A look inside the exterior casing of the OWC Electra was a bit unexpected as many believe that asynchronous NAND flash memory is new to the SSD scene. I knew I recognized this specific ‘strain’ of memory but couldn’t recall it being in any recent SSDs which eventually led to my giving in to a Google search. Back in late 2010, Intel and SandForce had teamed up for the first public display of 25nm NAND flash memory within a prototype SSD at IDF 2010 and Nate Kirsch and LegitReviews caught it first. Its a bit ironic that they, at that time, highlighted this specific 25nm memory, memory that is only now being seen well after a rash of 25nm synchronous NAND flash memory releases.
Each chip has a capacity of 16GB for 256GB total, however, one chip is proprietary to firmware needs of the processor and over provisioning, leaving the user with an advertised 240GB available storage.
Don’t hold your breath just yet though as formatting reduces available user capacity further to a final tally of 224GB.
TEST BENCH AND PROTOCOL
Our main goal in testing is to ensure that all test results are as accurate as they can be and no anomalies slip through.
We conduct all tests three times and, if necessary, we may conduct specific tests in Windows 7 safe mode to ensure the OS has little to no influence on the end result.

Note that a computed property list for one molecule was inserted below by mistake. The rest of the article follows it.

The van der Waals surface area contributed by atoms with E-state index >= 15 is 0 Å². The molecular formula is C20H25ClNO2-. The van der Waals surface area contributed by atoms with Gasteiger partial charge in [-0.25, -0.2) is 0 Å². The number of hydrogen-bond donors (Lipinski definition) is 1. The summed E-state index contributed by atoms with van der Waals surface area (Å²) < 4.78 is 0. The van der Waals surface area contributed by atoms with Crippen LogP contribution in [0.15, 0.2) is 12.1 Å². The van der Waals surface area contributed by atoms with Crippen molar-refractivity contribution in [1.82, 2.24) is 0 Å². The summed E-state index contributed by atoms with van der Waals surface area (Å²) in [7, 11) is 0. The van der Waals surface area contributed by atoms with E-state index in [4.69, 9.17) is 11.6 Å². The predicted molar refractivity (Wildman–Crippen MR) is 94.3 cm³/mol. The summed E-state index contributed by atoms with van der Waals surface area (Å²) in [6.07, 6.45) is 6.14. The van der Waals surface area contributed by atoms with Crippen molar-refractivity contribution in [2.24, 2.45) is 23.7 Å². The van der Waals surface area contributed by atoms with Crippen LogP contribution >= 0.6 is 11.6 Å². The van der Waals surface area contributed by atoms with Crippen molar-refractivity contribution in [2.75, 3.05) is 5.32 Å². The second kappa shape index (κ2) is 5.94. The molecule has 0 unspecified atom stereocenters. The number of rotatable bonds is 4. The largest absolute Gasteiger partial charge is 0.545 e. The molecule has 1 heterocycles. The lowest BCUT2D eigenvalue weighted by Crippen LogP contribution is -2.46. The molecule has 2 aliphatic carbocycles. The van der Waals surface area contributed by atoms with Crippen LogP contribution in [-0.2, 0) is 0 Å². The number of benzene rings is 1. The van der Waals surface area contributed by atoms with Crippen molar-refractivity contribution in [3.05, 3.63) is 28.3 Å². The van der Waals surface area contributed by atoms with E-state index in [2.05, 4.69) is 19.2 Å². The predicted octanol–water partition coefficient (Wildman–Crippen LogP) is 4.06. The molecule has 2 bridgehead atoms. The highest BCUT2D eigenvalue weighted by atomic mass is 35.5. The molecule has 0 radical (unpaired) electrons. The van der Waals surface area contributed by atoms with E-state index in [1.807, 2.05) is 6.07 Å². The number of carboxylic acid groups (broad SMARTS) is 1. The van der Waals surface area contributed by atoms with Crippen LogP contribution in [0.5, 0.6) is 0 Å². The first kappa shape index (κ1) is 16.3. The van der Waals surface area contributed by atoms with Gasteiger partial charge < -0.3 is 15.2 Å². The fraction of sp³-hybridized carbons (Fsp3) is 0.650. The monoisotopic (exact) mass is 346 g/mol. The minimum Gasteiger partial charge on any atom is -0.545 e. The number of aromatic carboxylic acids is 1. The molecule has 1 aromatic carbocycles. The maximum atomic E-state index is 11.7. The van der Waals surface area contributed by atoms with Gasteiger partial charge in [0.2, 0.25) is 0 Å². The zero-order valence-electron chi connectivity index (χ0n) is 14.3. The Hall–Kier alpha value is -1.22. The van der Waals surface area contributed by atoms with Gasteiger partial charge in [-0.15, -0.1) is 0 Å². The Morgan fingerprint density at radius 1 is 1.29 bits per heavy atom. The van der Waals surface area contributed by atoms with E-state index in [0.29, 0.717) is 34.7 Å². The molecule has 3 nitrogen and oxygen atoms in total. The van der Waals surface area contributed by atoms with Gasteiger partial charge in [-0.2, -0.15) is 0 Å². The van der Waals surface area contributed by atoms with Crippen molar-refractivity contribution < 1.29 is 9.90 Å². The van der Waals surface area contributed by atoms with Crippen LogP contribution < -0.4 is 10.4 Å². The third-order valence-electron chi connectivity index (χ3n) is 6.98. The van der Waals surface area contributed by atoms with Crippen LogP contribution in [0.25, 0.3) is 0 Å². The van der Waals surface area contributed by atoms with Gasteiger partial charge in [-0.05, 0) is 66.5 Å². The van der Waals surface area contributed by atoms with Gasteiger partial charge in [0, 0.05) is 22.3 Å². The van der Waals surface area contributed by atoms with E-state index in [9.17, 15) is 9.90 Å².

We prefer to use as many benchmark programs as possible to assist with confirmation of results and provide the reader with the actual tests as received to avoid any confusion when unexpected test benchmarks are received.
SSD COMPRESSION AND TESTING FLUCTUATIONS
All SSDs are not created equal and many new SSD enthusiasts realize that when they test their new drive to confirm specifications and ensure all is in order. SandForce controlled SSDs, as in the OWC Electra 6G we are testing today, use compression techniques in storage whereas many others do not. This creates a bit of confusion when enthusiasts test the drive with random data through benchmarking programs such as AS SSD and Crystal Diskmark (random data sample). The results seem to be lower than the listed specifications.
The results actually present a false portrayal of the drives ability when compared to other drives such as Samsung, Crucial or Intel. It is for this reason that all of our comparison testing is done through PCMark Vantage. PCMark Vantage HDD Suite simply provides evaluation results based on transfer speeds reached through typical user patterns. Vantage provides a better testing medium, in that, it sees through the typical synthetic benchmarks and provides us with true to life results of the drive.
Software used for testing by The SSD Review consists of Crystal DiskMark, HDTune Pro, ATTO Benchmark, AS SSD, along with FutureMark PCMark Vantage. We are going to give you a bit of a treat as well by giving you a peak of new software that we are presently Beta testing called Anvil Storage Utilities Professional Edition.
All do a great job of showing us the numbers that we want to see, or don’t want to see in some cases, while PCMark Vantage x64 is an excellent program which recreates tests that mimic the average users activity, all the while providing a medium to measure each.
Pg1 – Introduction
Pg5 – HDTune Pro Testing